Katy1111 Posted 19 Nov 2010 , 10:21pm
post #1 of

I want to make some cookies for a friend of mine, she loves elephants and I would love decorate like this http://www.flickr.com/photos/rosey_sugar_palace/3759747701/

I love the way she made this lace pattern! Would somebody, explain me how to make this details?

Thanks

19 replies
-K8memphis Posted 19 Nov 2010 , 10:24pm
post #2 of

You just pipe the details onto the white or dark icing that has already kinda set up.

But what I wanted to say is raise the trunk up for good luck.

awatterson Posted 19 Nov 2010 , 10:30pm
post #3 of

Stiff icing and a tip 1, just my guess.

msulli10 Posted 19 Nov 2010 , 10:35pm
post #4 of

Let the first coat of royal icing dry completely and then use a semi-stiff royal icing for the string work.

Corrie76 Posted 19 Nov 2010 , 10:40pm
post #5 of

and just to add to your confusion. I would wait for the base layer of RI to dry completely and then use thinned out RI I've found that if the RI is too stiff it doesn't like to stay on the cookie but hangs on to the decorating tip for dear life!

awatterson Posted 19 Nov 2010 , 10:42pm
post #6 of

I use thickened glace. I like it a lot better than RI and I think that it tastes better and doesn't get quite so rock hard.

-K8memphis Posted 19 Nov 2010 , 10:44pm
post #7 of

Here's another idea for an uniced cookie.

Thin some cookie dough down with water or milk to piping consistency.

Thinly thinly pipe on the detail and bake. Viola.

It spreads a touch but it also works great if you want it to.

You'd wanna use a cookie that has a nice flavor already if you do this.

edited to say--don't forget the food color (duh, Kate!)

imagenthatnj Posted 19 Nov 2010 , 10:48pm
post #8 of

Katy1111, some tutorials here:

http://sweetopia.net/category/decorated-cookies/

playingwithsugar Posted 19 Nov 2010 , 10:49pm
post #9 of
Quote:
Originally Posted by -K8memphis

Here's another idea for an uniced cookie.

Thin some cookie dough down with water or milk to piping consistency.

Thinly thinly pipe on the detail and bake. Viola.

It spreads a touch but it also works great if you want it to.

You'd wanna use a cookie that has a nice flavor already if you do this.




Very cool idea. Did you learn this somewhere, or is this one of your more recent experiments?

Theresa icon_smile.gif

-K8memphis Posted 19 Nov 2010 , 10:56pm

Learnt it in a bakery.

But all bad grammar aside--it's so easy to just dot on an eye. Perfect for simple designs. So easy to stack 'em up right after they cool. Makes life much simpler with gingerbread cookies & stuff.

bobwonderbuns Posted 19 Nov 2010 , 11:06pm
Quote:
Originally Posted by -K8memphis

Here's another idea for an uniced cookie.

Thin some cookie dough down with water or milk to piping consistency.

Thinly thinly pipe on the detail and bake. Viola.

It spreads a touch but it also works great if you want it to.

You'd wanna use a cookie that has a nice flavor already if you do this.

edited to say--don't forget the food color (duh, Kate!)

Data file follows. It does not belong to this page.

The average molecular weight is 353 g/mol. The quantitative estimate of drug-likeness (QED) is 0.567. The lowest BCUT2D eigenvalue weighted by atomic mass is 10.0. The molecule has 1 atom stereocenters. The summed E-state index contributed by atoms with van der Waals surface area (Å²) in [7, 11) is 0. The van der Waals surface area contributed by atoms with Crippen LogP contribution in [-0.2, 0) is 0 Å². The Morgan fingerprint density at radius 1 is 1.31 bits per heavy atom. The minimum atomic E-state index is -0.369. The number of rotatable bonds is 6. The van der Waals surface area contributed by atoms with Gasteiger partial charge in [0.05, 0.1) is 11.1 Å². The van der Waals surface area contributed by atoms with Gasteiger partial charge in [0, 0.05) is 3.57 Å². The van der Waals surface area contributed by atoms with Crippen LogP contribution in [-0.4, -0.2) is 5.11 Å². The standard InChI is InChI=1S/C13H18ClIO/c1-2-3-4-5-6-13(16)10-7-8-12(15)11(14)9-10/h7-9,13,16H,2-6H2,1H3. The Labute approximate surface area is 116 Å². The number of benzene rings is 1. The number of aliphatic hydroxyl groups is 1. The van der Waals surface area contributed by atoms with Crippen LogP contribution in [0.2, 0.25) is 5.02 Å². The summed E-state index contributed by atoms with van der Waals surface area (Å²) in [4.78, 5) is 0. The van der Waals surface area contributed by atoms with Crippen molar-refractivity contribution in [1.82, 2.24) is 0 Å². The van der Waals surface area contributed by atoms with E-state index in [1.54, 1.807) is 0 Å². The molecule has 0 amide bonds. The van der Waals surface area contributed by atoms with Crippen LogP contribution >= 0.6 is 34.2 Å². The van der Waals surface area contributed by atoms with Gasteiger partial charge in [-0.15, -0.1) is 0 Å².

That is a GREAT idea!! Thanks for sharing!! icon_biggrin.gifthumbs_up.gif

Katy1111 Posted 19 Nov 2010 , 11:29pm

Thanks everybody for your answer! I try all your advice and I'll let you know how my cookies turn out! thanks!

sweetflowers Posted 19 Nov 2010 , 11:30pm

There's a book out of this, Also on how to pipe the cookie dough itself. A really old book.

Katy1111 Posted 19 Nov 2010 , 11:34pm
Quote:
Originally Posted by -K8memphis

Here's another idea for an uniced cookie.

Thin some cookie dough down with water or milk to piping consistency.

Thinly thinly pipe on the detail and bake. Viola.

It spreads a touch but it also works great if you want it to.

You'd wanna use a cookie that has a nice flavor already if you do this.

edited to say--don't forget the food color (duh, Kate!)




Thank you so much! Its a good Idea I'll try icon_biggrin.gif

Corrie76 Posted 19 Nov 2010 , 11:38pm
Quote:
Originally Posted by -K8memphis

Here's another idea for an uniced cookie.

Thin some cookie dough down with water or milk to piping consistency.

Thinly thinly pipe on the detail and bake. Viola.

It spreads a touch but it also works great if you want it to.

You'd wanna use a cookie that has a nice flavor already if you do this.

edited to say--don't forget the food color (duh, Kate!)



Oh my gosh, I'm totally trying that out, thanks for the great idea! thumbs_up.gif

bobwonderbuns Posted 19 Nov 2010 , 11:39pm
Quote:
Originally Posted by sweetflowers

There's a book out of this, Also on how to pipe the cookie dough itself. A really old book.




Hi Sweetflowers, Do you happen to know which book? I thought I had every cake/cookie/sugar art book EVER MADE but that isn't ringing a bell. icon_rolleyes.gif

nannykaren Posted 20 Nov 2010 , 12:01am

You can go to www.bakedecoratecelebrate.com for some great information on this

[bakedecoratecelebrate.com]

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sweetflowers Posted 23 Nov 2010 , 4:37pm

Hmmmmm, I think it is a self published book by Billie Fredricks, called 'Figure Piped Cookies' or something like that. I'll have to look it up. It's really cool, and a great alternative to icing and decorating cookies.

I took a class at Cake Camp years ago where she did this and then I taught how to do it in Omaha (with her permission). We colored the dough and piped it like we could do figure piping and baked. I'll have to look up the exact title.

bobwonderbuns Posted 23 Nov 2010 , 10:33pm

If one becomes available, please PM me with the info -- I would LOVE to have a copy of it!! icon_biggrin.gif

sweetflowers Posted 24 Nov 2010 , 4:14pm

I found it at home, 'Figure Piped Holiday Cookies" by Billie Fredrick, 1978, just a paper bound 'book' definitely looks self published. I saw Billie at ICES this year, not sure if she still have copies of this, but now you know what to look for.

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